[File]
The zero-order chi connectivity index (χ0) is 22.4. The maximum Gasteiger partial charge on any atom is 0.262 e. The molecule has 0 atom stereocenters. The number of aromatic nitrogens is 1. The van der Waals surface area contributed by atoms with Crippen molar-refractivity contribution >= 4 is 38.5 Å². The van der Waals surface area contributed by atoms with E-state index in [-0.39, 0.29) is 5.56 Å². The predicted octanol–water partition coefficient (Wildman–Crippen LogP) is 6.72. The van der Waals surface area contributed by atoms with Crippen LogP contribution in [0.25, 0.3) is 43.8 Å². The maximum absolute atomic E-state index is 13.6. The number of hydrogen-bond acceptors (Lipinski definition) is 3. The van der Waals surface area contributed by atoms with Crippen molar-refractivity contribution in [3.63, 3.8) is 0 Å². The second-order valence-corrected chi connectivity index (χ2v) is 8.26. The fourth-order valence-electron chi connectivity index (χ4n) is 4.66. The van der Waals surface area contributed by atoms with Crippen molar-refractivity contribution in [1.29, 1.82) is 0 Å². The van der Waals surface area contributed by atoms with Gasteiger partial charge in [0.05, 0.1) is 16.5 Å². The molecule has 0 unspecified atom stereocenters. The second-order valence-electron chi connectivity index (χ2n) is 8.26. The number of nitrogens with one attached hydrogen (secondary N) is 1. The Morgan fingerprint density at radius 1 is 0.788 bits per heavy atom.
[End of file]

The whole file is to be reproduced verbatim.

The zero-order chi connectivity index (χ0) is 22.4. The maximum Gasteiger partial charge on any atom is 0.262 e. The molecule has 0 atom stereocenters. The number of aromatic nitrogens is 1. The van der Waals surface area contributed by atoms with Crippen molar-refractivity contribution >= 4 is 38.5 Å². The van der Waals surface area contributed by atoms with E-state index in [-0.39, 0.29) is 5.56 Å². The predicted octanol–water partition coefficient (Wildman–Crippen LogP) is 6.72. The van der Waals surface area contributed by atoms with Crippen LogP contribution in [0.25, 0.3) is 43.8 Å². The maximum absolute atomic E-state index is 13.6. The number of hydrogen-bond acceptors (Lipinski definition) is 3. The van der Waals surface area contributed by atoms with Crippen molar-refractivity contribution in [3.63, 3.8) is 0 Å². The second-order valence-corrected chi connectivity index (χ2v) is 8.26. The fourth-order valence-electron chi connectivity index (χ4n) is 4.66. The van der Waals surface area contributed by atoms with Crippen molar-refractivity contribution in [1.29, 1.82) is 0 Å². The van der Waals surface area contributed by atoms with Gasteiger partial charge in [0.05, 0.1) is 16.5 Å². The molecule has 0 unspecified atom stereocenters. The second-order valence-electron chi connectivity index (χ2n) is 8.26. The number of nitrogens with one attached hydrogen (secondary N) is 1. The Morgan fingerprint density at radius 1 is 0.788 bits per heavy atom.